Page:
Having raised two step children from the ages of 8 and 10 years onwards (now aged 21 and 23 respectively), with the benefit of hindsight, I’d like to share a few insights about how personal flexibility (PFL) can help people become better parents.
Like many parents, I’ve said things in the heat of the moment that I wish I hadn’t said to my children. It’s a testament to their character that they saw the bigger picture. And thankfully saw me as a flawed human being, trying to become a better person and a better parent over time.
I’ve said to various people that the life change from not being a parent to suddenly becoming a parent is huge, compared to the change from moving from say, the parent of two children to three.
Becoming a parent is like a marathon, but with random sprints inserted into the event as well. The sprints arise if the parent suffers a momentary loss of focus on a young child and it gets into trouble, say at the top of some stairs. Or following a stranger away from a playground setting.
What kind of PFL helps for the parents of very young children?
The child’s needs are initially quite physical. Sleep deprivation for one or both parents is a problem as the baby’s sleeping patterns and feeding cycles are short. And very different from those of the adult parent(s). Over time, as the child’s awareness builds, it bonds with the parent(s), as the centre of its world. Progressively, the child becomes more active in exploring its world, making its wishes known and more of its personality becomes obvious to onlookers.
Taking shared parental leave from the workplace (extra parental capacity) increases the PFL to cope with the initial demands of parenthood. Rooms at home have to be modified, medical checkups arranged, baby clothes, cribs, high chairs, car seats and baby strollers bought. in a PFL sense, these things help to build capacity, create options and manage uncertainty.
Part of the PFL challenge for the parents is not to overwhelm the young child. To create some structure and set limits. To not be overly protective in shielding their child from exploring the world.
Probably, the parents are adjusting their parenting approach constantly to help support the child as best they can. They are still discovering their child’s personality and its preferences – things it likes and hates. The beauty of parenthood is that although no one is born an expert, you get to practise being a better parent every day (patience and endurance). A key message is that being a better parent comes from exercising some PFL along the way.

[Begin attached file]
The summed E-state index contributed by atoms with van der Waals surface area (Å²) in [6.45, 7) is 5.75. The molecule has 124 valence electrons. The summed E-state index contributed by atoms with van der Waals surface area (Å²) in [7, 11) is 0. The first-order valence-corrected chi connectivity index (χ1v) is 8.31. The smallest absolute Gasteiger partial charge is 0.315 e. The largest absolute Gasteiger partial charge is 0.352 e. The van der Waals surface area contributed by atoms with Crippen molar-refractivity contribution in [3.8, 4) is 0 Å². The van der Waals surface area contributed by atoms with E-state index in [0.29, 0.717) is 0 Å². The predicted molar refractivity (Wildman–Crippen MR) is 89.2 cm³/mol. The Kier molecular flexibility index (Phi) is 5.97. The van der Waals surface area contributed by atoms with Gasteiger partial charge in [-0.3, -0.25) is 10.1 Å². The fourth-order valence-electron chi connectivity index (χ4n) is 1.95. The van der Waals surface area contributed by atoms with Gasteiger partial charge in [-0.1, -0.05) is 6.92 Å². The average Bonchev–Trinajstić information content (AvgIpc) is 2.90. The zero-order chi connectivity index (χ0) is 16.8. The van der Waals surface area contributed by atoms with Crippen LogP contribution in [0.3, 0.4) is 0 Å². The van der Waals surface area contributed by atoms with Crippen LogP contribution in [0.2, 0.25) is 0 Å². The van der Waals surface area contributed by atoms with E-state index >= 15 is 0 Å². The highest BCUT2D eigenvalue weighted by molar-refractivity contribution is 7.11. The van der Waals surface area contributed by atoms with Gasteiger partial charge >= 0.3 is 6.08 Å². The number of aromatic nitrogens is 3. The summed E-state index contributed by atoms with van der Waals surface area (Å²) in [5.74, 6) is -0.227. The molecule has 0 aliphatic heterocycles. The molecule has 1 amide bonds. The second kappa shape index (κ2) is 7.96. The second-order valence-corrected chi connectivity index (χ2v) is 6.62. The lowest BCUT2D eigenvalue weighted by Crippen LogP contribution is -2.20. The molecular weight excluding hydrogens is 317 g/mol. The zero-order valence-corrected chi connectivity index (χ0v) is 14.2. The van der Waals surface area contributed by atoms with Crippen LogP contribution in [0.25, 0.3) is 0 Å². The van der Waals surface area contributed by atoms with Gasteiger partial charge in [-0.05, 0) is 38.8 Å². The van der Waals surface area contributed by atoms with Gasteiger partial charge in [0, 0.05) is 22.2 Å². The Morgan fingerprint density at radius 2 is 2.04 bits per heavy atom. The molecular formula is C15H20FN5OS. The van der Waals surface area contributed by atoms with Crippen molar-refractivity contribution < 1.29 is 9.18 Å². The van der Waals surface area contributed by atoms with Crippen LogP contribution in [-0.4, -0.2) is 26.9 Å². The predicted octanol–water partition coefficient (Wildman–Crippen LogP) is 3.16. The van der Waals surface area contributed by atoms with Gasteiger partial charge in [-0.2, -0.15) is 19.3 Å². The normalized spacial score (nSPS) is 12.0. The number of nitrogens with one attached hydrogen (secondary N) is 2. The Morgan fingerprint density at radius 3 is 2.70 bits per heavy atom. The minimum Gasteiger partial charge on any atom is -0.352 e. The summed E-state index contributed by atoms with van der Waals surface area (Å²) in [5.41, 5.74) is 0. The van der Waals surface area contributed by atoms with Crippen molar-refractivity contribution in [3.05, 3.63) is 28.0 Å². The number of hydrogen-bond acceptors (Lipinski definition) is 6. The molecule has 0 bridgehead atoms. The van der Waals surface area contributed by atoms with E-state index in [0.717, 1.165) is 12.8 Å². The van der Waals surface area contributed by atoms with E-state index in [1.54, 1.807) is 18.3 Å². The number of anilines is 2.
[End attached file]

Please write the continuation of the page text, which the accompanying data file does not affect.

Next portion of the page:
What kind of PFL helps for the parents of pre-teen children?
The child’s identity, passions, talents and abilities become clearer in pre-teen children Their friendship group develops beyond family members. School education becomes a feature of their lives. Their parents aren’t always present when they suffer mishap or injury. Part of the PFL challenge for the parents is again, not to overwhelm the child with things it cannot handle. To create some structure and set limits. To not be overly protective in shielding their child from exploring the world. Parental PFL involves oscillating between support and stepping back to watch your child progressively forge its own path in the world.
What kind of PFL helps for the parents of teenagers?
Puberty kicks in, hormones fluctuate. And there is a constant tension between wanting more freedom, but not being able to be fully independent. Progressively, the child’s identity shifts to become not only a family member but the member of its own social circle of friends. Dating and relationships become a feature in teenagers lives. Social pressure to confirm becomes intense.
For the parent(s), there is frequent and unpredictable challenge to their authority in many cases. The parent(s) may feel underappreciated or unappreciated. The dialogue they used to have with their pre-teen child may have become replaced by a sullen, tense battle of wills and values.
For the parents, PFL is aided by wider family support to both teens and their parents. Parents need to decide which battles to fight and which ‘stylistic differences’ to concede. Another expression of PFL for the parents is in keeping an open-door policy to be there when the teen wants to talk. Somehow the parent has to keep an eye on the family ‘light at the far end of the tunnel’, while providing logistical support to the teen. And periodic emotional support too.
What kind of PFL helps for the parents of adult children?
Once into their twenties, perhaps graduating from university and being establishing in their first or subsequent jobs, the child has become a fully-fledged adult. The biggest PFL issue for the parent is probably to re-establish a positive relationship with their child, on an adult-to-adult basis.
In summary, PFL is valuable at all stages of the parent ‘journey’.
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